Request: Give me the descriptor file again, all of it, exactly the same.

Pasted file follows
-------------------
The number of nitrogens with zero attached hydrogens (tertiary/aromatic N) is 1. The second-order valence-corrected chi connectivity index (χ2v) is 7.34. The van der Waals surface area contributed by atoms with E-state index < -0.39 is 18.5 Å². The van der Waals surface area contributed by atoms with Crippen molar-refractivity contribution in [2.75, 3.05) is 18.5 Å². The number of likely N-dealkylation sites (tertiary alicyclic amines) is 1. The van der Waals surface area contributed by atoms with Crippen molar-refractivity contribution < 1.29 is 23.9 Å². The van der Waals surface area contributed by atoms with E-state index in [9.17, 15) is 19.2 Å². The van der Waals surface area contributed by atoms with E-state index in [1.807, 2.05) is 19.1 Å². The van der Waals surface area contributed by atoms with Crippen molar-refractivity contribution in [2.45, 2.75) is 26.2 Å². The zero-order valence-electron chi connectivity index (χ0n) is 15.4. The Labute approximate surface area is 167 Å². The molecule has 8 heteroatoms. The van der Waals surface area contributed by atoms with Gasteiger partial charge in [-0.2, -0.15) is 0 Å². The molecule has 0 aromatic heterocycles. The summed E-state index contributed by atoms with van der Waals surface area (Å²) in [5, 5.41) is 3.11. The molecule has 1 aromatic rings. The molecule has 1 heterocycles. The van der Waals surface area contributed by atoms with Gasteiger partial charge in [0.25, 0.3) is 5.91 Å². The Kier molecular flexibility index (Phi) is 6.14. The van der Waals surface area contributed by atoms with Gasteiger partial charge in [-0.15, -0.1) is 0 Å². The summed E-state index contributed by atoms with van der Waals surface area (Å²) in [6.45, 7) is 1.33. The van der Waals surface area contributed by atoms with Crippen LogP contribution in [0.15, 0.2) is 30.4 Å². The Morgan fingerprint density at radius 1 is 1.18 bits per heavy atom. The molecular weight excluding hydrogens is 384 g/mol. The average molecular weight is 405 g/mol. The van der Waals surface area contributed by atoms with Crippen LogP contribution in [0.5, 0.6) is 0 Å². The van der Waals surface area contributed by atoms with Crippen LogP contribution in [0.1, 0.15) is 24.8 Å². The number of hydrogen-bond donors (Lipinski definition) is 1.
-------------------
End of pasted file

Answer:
The number of nitrogens with zero attached hydrogens (tertiary/aromatic N) is 1. The second-order valence-corrected chi connectivity index (χ2v) is 7.34. The van der Waals surface area contributed by atoms with E-state index < -0.39 is 18.5 Å². The van der Waals surface area contributed by atoms with Crippen molar-refractivity contribution in [2.75, 3.05) is 18.5 Å². The number of likely N-dealkylation sites (tertiary alicyclic amines) is 1. The van der Waals surface area contributed by atoms with Crippen molar-refractivity contribution < 1.29 is 23.9 Å². The van der Waals surface area contributed by atoms with E-state index in [9.17, 15) is 19.2 Å². The van der Waals surface area contributed by atoms with E-state index in [1.807, 2.05) is 19.1 Å². The van der Waals surface area contributed by atoms with Crippen molar-refractivity contribution in [2.45, 2.75) is 26.2 Å². The zero-order valence-electron chi connectivity index (χ0n) is 15.4. The Labute approximate surface area is 167 Å². The molecule has 8 heteroatoms. The van der Waals surface area contributed by atoms with Gasteiger partial charge in [-0.2, -0.15) is 0 Å². The molecule has 0 aromatic heterocycles. The summed E-state index contributed by atoms with van der Waals surface area (Å²) in [5, 5.41) is 3.11. The molecule has 1 aromatic rings. The molecule has 1 heterocycles. The van der Waals surface area contributed by atoms with Gasteiger partial charge in [0.25, 0.3) is 5.91 Å². The Kier molecular flexibility index (Phi) is 6.14. The van der Waals surface area contributed by atoms with Gasteiger partial charge in [-0.15, -0.1) is 0 Å². The summed E-state index contributed by atoms with van der Waals surface area (Å²) in [6.45, 7) is 1.33. The van der Waals surface area contributed by atoms with Crippen LogP contribution in [0.15, 0.2) is 30.4 Å². The Morgan fingerprint density at radius 1 is 1.18 bits per heavy atom. The molecular weight excluding hydrogens is 384 g/mol. The average molecular weight is 405 g/mol. The van der Waals surface area contributed by atoms with Crippen LogP contribution in [0.5, 0.6) is 0 Å². The van der Waals surface area contributed by atoms with Crippen LogP contribution in [0.1, 0.15) is 24.8 Å². The number of hydrogen-bond donors (Lipinski definition) is 1.